After a season of giving our guests tours of the empty Yeaton House, we have raised enough funds to begin the rehabilitation of the c.1795 building. John Schniztler, Strawbery Banke's restoration carpenter, is leading a team in prepping the house for work. They are stripping wallpaper, stabilizing lath and plaster on walls and ceilings, removing debris and even building out new walls.
|Zach dons a respirator to scrap paint and wall paper from the parlor chamber wall|
In the first of what is bound to be many interesting discoveries, John was able to date finish work in the back rooms of the second floor. After taking off the buckled tongue in grove twentieth century floor, then the badly damaged nineteenth century floor below, he discovered a very well-worn sub floor. The sub-floor was attached to the joist with hand-wrought nails, as is the finish floor on the first floor of the house and the front portion of the second floor.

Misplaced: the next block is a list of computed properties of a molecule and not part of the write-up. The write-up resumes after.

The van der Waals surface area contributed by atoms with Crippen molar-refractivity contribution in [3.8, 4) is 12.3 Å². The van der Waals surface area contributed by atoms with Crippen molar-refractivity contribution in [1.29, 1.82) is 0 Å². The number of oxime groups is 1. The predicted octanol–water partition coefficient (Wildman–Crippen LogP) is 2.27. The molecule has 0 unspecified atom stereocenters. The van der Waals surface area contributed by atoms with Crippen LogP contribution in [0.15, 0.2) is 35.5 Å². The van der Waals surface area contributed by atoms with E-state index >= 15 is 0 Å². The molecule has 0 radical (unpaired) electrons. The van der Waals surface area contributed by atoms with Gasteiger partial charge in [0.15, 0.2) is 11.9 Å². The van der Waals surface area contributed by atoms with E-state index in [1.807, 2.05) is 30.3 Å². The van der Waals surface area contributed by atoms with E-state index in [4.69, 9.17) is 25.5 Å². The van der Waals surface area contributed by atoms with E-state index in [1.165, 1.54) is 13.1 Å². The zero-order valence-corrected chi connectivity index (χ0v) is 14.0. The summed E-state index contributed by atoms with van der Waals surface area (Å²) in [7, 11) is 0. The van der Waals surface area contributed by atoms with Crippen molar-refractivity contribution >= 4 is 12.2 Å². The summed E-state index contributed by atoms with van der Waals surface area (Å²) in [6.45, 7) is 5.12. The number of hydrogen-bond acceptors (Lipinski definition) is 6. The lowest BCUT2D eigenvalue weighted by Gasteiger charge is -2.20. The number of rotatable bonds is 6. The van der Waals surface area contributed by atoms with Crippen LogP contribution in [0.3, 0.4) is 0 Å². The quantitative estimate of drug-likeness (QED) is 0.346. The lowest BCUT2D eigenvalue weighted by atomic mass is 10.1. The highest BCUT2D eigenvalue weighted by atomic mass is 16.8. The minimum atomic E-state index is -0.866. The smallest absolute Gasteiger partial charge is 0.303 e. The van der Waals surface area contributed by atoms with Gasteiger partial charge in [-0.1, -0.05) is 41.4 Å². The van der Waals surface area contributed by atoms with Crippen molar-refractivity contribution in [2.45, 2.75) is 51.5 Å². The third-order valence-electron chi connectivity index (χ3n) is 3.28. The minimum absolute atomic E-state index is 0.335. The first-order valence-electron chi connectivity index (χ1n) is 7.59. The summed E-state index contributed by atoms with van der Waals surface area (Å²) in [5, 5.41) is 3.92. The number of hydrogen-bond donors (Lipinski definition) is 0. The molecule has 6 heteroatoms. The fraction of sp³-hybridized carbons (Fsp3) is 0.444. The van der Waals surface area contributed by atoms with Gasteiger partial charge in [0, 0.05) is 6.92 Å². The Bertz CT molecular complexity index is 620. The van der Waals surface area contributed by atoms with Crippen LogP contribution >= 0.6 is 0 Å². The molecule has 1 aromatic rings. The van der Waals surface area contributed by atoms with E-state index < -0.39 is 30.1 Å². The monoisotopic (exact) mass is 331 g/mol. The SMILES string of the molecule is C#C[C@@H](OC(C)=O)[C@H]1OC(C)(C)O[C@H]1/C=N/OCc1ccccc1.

|The subfloor can be seen on the left - notice the mill marks and how worn the pine board is. The first finish floor to the right shows marks left from a third floor that had been added in the twentieth century.|
|Machine cut nails.|
However, the finish floor in the back was nailed with machine cut nails! Available circa 1805, this floor was added at a later date. Also, the subfloor, which was milled with an up and down water powered saw, was very well worn indicating that it had been walked on for an extended period of time.
To further bolster this theory, the door and window mouldings in the back of the second floor are also different from that in the rest of the house.
We’ll keep you updated on the secrets and knowledge the Thales Yeaton House gives up as we continue to rehab the house!